Artificial Intelligence tool to revolutionise polar ship navigation
The system will be used by the crew of the UK’s polar research ship RRS Sir David Attenborough
Artificial Intelligence (AI) will enable ships navigating in polar ocean conditions to be more efficient using a new route planning tool created by British Antarctic Survey (BAS) researchers. The tool aims to reduce carbon emissions and optimise science.
The system, being developed by the BAS AI Lab, will be used by the crew of the UK’s polar research ship RRS Sir David Attenborough to make decisions about route planning. It will recommend the fastest and most fuel-efficient routes between two locations taking into account all the polar conditions such as sea ice, ocean dynamics and weather. The Captain and officers, with their vast knowledge and experience of sailing around the icy continent, can evaluate the options provided and select the best route.
The project team has developed algorithms that make use of a wide variety of existing environmental datasets and forecasts, to develop a navigational route planner that updates as conditions change, just like an in-car navigation system. The tool will be able to look ahead and predict environmental conditions over an entire research season of up to six months, allowing long-term seasonal route-planning.
Professor Maria Fox, from the BAS AI Lab who leads the project, says:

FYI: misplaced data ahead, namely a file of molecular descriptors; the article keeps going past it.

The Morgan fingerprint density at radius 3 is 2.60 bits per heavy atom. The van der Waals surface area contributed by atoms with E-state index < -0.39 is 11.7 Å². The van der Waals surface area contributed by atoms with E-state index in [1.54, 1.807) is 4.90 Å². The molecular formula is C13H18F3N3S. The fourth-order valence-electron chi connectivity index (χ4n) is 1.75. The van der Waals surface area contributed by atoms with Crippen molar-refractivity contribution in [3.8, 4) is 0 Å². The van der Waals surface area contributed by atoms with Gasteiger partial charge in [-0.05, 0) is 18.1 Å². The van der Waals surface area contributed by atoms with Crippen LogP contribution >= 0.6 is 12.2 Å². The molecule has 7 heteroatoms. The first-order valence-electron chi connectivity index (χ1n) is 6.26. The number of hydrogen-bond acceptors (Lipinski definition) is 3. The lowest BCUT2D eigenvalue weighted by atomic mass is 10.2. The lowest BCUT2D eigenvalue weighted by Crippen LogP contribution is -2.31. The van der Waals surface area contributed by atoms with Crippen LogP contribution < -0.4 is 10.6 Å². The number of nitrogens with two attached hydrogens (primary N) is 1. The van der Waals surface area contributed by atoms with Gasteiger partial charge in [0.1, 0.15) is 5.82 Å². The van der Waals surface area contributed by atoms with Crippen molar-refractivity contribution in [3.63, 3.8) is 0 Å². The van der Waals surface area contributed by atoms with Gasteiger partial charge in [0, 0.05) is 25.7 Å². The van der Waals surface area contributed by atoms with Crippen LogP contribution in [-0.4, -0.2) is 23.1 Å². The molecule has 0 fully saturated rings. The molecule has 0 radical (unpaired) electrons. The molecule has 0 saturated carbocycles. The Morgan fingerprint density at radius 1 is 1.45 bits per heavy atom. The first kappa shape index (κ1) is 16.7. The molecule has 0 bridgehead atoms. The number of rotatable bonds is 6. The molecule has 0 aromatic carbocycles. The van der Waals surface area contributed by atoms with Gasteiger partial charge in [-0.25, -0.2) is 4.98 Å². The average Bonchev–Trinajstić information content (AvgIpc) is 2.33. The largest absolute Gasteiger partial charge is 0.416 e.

“We’ve created something that is very similar to the kind of in-car navigation system like Google maps that many of us use already, but with the added complication that in the ocean there are no roads, and the conditions are changing constantly, which affects the routes between destinations.
“The key driver here is to create something that reduces the ship’s carbon emissions and makes our science more efficient. We’re really excited about this open-source project which we think will be of value to all ships operating in the polar oceans.”
The first stage of the project is to develop a tool which can optimise route planning for carbon efficiency. This route planner is therefore a key piece in the puzzle in helping BAS achieve its aim of being net zero by 2040. Integration with on-board systems on the SDA began in November this year.
As the tool develops, the team will integrate more live data from the ship, such as speed and fuel requirements in different conditions, to refine the model and improve route efficiency even more. The team also intends eventually to integrate science and logistics tasks into the planning tool.
Captain Will Whatley, Master of RRS Sir David Attenborough, says:
“This innovative new tool is going to help us ensure RRS Sir David Attenborough remains as fuel efficient as possible, I’m particularly excited to see how it performs around ice. There are many systems out there that can give weather routing in open ocean but this tool is unique by adding the capability to consider ice, allowing us to reduce our fuel usage and environmental impact during the field season.”
The RRS Sir David Attenborough, is owned by Natural Environment Research Council, and operated by British Antarctic Survey.